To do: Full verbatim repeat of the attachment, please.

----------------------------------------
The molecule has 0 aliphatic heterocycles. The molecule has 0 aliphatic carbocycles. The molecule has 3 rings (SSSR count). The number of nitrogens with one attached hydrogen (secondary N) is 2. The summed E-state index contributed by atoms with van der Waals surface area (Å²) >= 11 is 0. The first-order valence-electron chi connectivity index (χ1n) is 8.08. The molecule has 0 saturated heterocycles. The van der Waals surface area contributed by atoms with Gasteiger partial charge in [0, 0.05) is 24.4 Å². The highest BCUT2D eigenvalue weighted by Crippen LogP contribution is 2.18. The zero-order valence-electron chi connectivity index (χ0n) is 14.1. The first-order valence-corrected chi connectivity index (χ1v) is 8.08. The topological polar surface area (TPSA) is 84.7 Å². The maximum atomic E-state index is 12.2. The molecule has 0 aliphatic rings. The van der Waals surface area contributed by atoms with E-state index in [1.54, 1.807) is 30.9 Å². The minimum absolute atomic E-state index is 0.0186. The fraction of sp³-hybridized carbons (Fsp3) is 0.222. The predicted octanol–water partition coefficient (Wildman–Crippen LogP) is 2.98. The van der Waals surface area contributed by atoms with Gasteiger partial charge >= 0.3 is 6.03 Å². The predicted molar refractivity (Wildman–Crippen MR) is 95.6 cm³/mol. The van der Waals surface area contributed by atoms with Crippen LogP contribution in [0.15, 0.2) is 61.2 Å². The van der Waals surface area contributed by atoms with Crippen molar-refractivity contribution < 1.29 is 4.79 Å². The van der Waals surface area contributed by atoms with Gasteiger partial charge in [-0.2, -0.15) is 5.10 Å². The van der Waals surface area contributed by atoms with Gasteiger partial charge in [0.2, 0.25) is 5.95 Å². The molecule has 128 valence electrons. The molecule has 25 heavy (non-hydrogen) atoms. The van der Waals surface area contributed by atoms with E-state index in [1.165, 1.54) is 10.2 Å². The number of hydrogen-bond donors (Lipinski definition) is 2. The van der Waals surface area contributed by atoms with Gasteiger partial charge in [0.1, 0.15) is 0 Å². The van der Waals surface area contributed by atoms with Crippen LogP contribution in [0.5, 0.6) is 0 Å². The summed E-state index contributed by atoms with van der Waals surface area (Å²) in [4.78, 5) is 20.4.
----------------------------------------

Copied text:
The molecule has 0 aliphatic heterocycles. The molecule has 0 aliphatic carbocycles. The molecule has 3 rings (SSSR count). The number of nitrogens with one attached hydrogen (secondary N) is 2. The summed E-state index contributed by atoms with van der Waals surface area (Å²) >= 11 is 0. The first-order valence-electron chi connectivity index (χ1n) is 8.08. The molecule has 0 saturated heterocycles. The van der Waals surface area contributed by atoms with Gasteiger partial charge in [0, 0.05) is 24.4 Å². The highest BCUT2D eigenvalue weighted by Crippen LogP contribution is 2.18. The zero-order valence-electron chi connectivity index (χ0n) is 14.1. The first-order valence-corrected chi connectivity index (χ1v) is 8.08. The topological polar surface area (TPSA) is 84.7 Å². The maximum atomic E-state index is 12.2. The molecule has 0 aliphatic rings. The van der Waals surface area contributed by atoms with E-state index in [1.54, 1.807) is 30.9 Å². The minimum absolute atomic E-state index is 0.0186. The fraction of sp³-hybridized carbons (Fsp3) is 0.222. The predicted octanol–water partition coefficient (Wildman–Crippen LogP) is 2.98. The van der Waals surface area contributed by atoms with Gasteiger partial charge >= 0.3 is 6.03 Å². The predicted molar refractivity (Wildman–Crippen MR) is 95.6 cm³/mol. The van der Waals surface area contributed by atoms with Crippen LogP contribution in [0.15, 0.2) is 61.2 Å². The van der Waals surface area contributed by atoms with Crippen molar-refractivity contribution < 1.29 is 4.79 Å². The van der Waals surface area contributed by atoms with Gasteiger partial charge in [-0.2, -0.15) is 5.10 Å². The van der Waals surface area contributed by atoms with Gasteiger partial charge in [0.2, 0.25) is 5.95 Å². The molecule has 128 valence electrons. The molecule has 25 heavy (non-hydrogen) atoms. The van der Waals surface area contributed by atoms with E-state index in [1.165, 1.54) is 10.2 Å². The number of hydrogen-bond donors (Lipinski definition) is 2. The van der Waals surface area contributed by atoms with Gasteiger partial charge in [0.1, 0.15) is 0 Å². The van der Waals surface area contributed by atoms with Crippen LogP contribution in [0.5, 0.6) is 0 Å². The summed E-state index contributed by atoms with van der Waals surface area (Å²) in [4.78, 5) is 20.4.